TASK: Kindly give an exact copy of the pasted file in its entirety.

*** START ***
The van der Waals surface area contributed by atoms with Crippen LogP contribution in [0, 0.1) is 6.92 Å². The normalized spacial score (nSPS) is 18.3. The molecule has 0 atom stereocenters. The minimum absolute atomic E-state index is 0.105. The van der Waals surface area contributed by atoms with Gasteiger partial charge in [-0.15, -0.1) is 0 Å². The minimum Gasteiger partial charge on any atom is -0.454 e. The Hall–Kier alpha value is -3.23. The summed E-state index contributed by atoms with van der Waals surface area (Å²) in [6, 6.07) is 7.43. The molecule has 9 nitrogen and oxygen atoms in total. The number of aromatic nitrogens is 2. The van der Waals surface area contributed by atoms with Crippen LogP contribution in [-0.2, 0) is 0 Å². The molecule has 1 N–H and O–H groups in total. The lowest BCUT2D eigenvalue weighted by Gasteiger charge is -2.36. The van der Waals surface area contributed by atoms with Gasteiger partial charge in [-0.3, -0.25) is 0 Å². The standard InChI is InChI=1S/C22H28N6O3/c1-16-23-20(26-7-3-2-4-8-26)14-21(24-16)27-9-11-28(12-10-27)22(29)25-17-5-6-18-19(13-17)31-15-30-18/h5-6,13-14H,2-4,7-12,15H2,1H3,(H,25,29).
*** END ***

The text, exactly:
The van der Waals surface area contributed by atoms with Crippen LogP contribution in [0, 0.1) is 6.92 Å². The normalized spacial score (nSPS) is 18.3. The molecule has 0 atom stereocenters. The minimum absolute atomic E-state index is 0.105. The van der Waals surface area contributed by atoms with Gasteiger partial charge in [-0.15, -0.1) is 0 Å². The minimum Gasteiger partial charge on any atom is -0.454 e. The Hall–Kier alpha value is -3.23. The summed E-state index contributed by atoms with van der Waals surface area (Å²) in [6, 6.07) is 7.43. The molecule has 9 nitrogen and oxygen atoms in total. The number of aromatic nitrogens is 2. The van der Waals surface area contributed by atoms with Crippen LogP contribution in [-0.2, 0) is 0 Å². The molecule has 1 N–H and O–H groups in total. The lowest BCUT2D eigenvalue weighted by Gasteiger charge is -2.36. The van der Waals surface area contributed by atoms with Gasteiger partial charge in [-0.3, -0.25) is 0 Å². The standard InChI is InChI=1S/C22H28N6O3/c1-16-23-20(26-7-3-2-4-8-26)14-21(24-16)27-9-11-28(12-10-27)22(29)25-17-5-6-18-19(13-17)31-15-30-18/h5-6,13-14H,2-4,7-12,15H2,1H3,(H,25,29).